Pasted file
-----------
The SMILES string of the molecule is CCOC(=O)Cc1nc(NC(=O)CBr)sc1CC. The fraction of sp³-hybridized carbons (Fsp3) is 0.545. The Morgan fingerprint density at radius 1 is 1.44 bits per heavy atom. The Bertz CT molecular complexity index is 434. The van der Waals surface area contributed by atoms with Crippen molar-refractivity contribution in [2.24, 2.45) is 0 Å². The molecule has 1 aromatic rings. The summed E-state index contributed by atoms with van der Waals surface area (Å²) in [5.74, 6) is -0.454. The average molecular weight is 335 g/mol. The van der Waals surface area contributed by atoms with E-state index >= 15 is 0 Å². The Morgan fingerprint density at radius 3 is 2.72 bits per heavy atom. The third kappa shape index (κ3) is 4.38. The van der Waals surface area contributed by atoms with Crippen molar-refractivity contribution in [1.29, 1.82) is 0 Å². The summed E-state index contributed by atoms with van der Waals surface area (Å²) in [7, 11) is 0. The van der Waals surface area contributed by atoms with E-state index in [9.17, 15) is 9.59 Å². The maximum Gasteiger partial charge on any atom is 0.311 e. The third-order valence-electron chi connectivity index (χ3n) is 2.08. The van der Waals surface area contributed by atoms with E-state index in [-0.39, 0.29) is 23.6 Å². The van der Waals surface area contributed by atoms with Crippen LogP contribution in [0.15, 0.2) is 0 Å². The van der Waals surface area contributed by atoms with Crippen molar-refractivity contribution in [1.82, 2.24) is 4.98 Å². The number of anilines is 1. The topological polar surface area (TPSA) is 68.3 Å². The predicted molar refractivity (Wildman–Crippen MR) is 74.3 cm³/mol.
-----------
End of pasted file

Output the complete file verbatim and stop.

The SMILES string of the molecule is CCOC(=O)Cc1nc(NC(=O)CBr)sc1CC. The fraction of sp³-hybridized carbons (Fsp3) is 0.545. The Morgan fingerprint density at radius 1 is 1.44 bits per heavy atom. The Bertz CT molecular complexity index is 434. The van der Waals surface area contributed by atoms with Crippen molar-refractivity contribution in [2.24, 2.45) is 0 Å². The molecule has 1 aromatic rings. The summed E-state index contributed by atoms with van der Waals surface area (Å²) in [5.74, 6) is -0.454. The average molecular weight is 335 g/mol. The van der Waals surface area contributed by atoms with E-state index >= 15 is 0 Å². The Morgan fingerprint density at radius 3 is 2.72 bits per heavy atom. The third kappa shape index (κ3) is 4.38. The van der Waals surface area contributed by atoms with Crippen molar-refractivity contribution in [1.29, 1.82) is 0 Å². The summed E-state index contributed by atoms with van der Waals surface area (Å²) in [7, 11) is 0. The van der Waals surface area contributed by atoms with E-state index in [9.17, 15) is 9.59 Å². The maximum Gasteiger partial charge on any atom is 0.311 e. The third-order valence-electron chi connectivity index (χ3n) is 2.08. The van der Waals surface area contributed by atoms with E-state index in [-0.39, 0.29) is 23.6 Å². The van der Waals surface area contributed by atoms with Crippen LogP contribution in [0.15, 0.2) is 0 Å². The van der Waals surface area contributed by atoms with Crippen molar-refractivity contribution in [1.82, 2.24) is 4.98 Å². The number of anilines is 1. The topological polar surface area (TPSA) is 68.3 Å². The predicted molar refractivity (Wildman–Crippen MR) is 74.3 cm³/mol.